Tentative Lecture and Lab Schedule1

Date

Lecture Topic

Reading2

Lab

Unit I:  Sex

Sept 9

The apical meristem is connected to the .. shin bone? OR  Umm...I don't think this is genetics.  A brief refresher in botany, natural selection, ecology, and an introduction to plant ecology.

1-12; 143-147; 87-90

NO LAB THIS WEEK

Sept 14

How to have sex:  A botanical primer (Caution:  this lecture will contain graphic images).  Mating systems, the cost of being male, and incest.

147-161

Lab Exercise I:  Impacts of habitat on non-vascular plant distributions in the river valley

Sept 16

Playing (in) the field.  Costs and benefits of different ways of moving your pollen.

147-161

Sept 21

Blowin' in the wind and Tangled up in blue (fur).  Mechanisms and consequences of seed dispersal.

161-165

Lab Exercise II:  Effects of inbreeding on fitness.  Initial pollination.

Lab Exercise III:  Herbivory.  Group formation, discussion, and pitching ideas.

Sept 24

Please keep your genes to yourself.  Impacts of gene flow and local selection on plant evolution.

 

101-115

Sept 28

Greens VS Monsanto.  A discussion of the ecological risks of genetically modified plants.  The information that doesn't make the front pages.

TBA

Tutorial:  Experimental design and analysis.  Read text pages 465-468.

Lab Exercise III:  Continue herbivory planning.

Unit II:  Function

Sept 30

I grow, therefore I am.  Phenotypic plasticity and the nature of plant behaviour.

90-100; 106-108

 

Oct 5

Feed me.  Limiting resources and plant foraging strategies

15-23; 35-40

Lab Exercise IV:  Set up competition experiment.

Tutorial:  Ordination methods in plant community ecology (Read text pages 319-332)

Research Proposals due

Oct 7

Playing dirty.  Mechanisms of competition for soil resources

188-191; 197-199

Oct 12

I see the light.  Mechanisms of competition for light, and the concept of competitive size-asymmetry

186-188; 192-197

Lab Exercise II:  Inbreeding: Seed collection and plant measures

Lab Exercise III: Herbivory experiment final adjustments and improvements.

Oct 14

The big mess.  What we (don't) know about relationships between resource, competition, and diversity.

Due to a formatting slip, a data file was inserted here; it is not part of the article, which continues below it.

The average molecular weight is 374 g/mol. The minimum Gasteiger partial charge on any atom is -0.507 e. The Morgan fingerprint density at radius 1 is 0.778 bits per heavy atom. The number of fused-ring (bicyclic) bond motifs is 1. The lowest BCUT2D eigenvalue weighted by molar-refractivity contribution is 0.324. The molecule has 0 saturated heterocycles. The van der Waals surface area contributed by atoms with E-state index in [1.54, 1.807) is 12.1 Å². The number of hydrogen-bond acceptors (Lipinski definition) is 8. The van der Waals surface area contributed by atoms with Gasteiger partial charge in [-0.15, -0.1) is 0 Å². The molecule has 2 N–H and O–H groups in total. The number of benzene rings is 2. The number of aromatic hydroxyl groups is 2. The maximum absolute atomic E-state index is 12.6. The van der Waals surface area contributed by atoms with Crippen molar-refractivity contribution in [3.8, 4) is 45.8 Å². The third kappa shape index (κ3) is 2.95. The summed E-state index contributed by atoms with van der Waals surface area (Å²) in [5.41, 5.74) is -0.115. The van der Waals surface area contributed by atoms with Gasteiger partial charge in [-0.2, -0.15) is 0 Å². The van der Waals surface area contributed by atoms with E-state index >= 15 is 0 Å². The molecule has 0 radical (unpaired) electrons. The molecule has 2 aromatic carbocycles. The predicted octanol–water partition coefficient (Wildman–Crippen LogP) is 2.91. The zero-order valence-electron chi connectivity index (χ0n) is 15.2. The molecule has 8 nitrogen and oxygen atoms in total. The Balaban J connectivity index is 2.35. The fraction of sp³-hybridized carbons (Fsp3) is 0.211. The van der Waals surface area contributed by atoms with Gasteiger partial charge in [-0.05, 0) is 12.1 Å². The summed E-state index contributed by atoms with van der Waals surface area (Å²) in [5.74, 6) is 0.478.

202-211

Oct 19

Gassy plants.  Ecological costs and benefits of different methods of getting CO2.

23-34

Lab Exercise III:  Set up herbivory experiment

Lab Exercise IV:  Competition measures

Ordination Paper Due

Oct 21

The sum of the parts.  Plant life history strategies and functional groups

167-184

Oct 26

MIDTERM EXAM (20%)

 

Lab Exercise III:  Set up herbivory experiment cont’d.

Unit III: Enemies

Oct 28

You like-a the juice?  Why plants are bad food

213-218; 223-227

 

Nov 2

An evolutionary arms race.  Co-evolution, host race specificity, and plant-insect feedbacks

223-227

Lab Exercise II:  Inbreeding:  Final data collection

Lab Exercise IV:  Competition experiment measures.

Nov 4

The truth is out there!  Talking trees, induced defenses, and plant-insect communication

227-228

Nov 9

A fungus among us.  Mutualisms vs pathogens vs herbivore defense.  Some ecological consequences of fungal infection.

74-84; 231-234

Lab Exercise III: Herbivory upkeep.

 

Nov 11

Fall Break - NO CLASS

 

 

Nov 16

Interactions.  Non-additive interactions between competition, herbivory, and fungal infection

NO LAB THIS WEEK

Unit IV: Change

Nov 18

Are communities real?  Defining and describing assemblages of species

235-252

 

Nov 23

We don't all bounce back.  Disturbances and multiple stable states

253-256; 273

Lab Exercise IV:  Competition final measures

Inbreeding report due

Nov 25

Out damn spot(ted knapweed)!   Invasive species and how plant communities may (or may not) keep them out.

275-277; 281-284

Nov 30

CO2 as a limiting resource.  Increased carbon dioxide concentrations and plant growth

437-454

Statistics and presentation workshop.

 

Dec 2

A global hot flash,  Impacts of increased temperature on resource availability and plant-microbial interactions

TBA

Dec 7

Carbon and climate change II.  What do plants do to the atmosphere?

437-454

ORAL PRESENTATIONS

 

FINAL EXAM (39%)

 

 

 

1 Lecture and lab topics will change throughout the term.  In case of a discrepancy between what is listed here an what I say in class - the information given in class will be viewed as correct.

2All page numbers refer to:  Gurevitch, Scheiner, and Fox.  2002.  The Ecology of Plants.  Sinauer Associates, Sunderland, MA.  The text is available for purchase at the UA Bookstore.  Additional readings from the primary literature will be assigned throughout the term.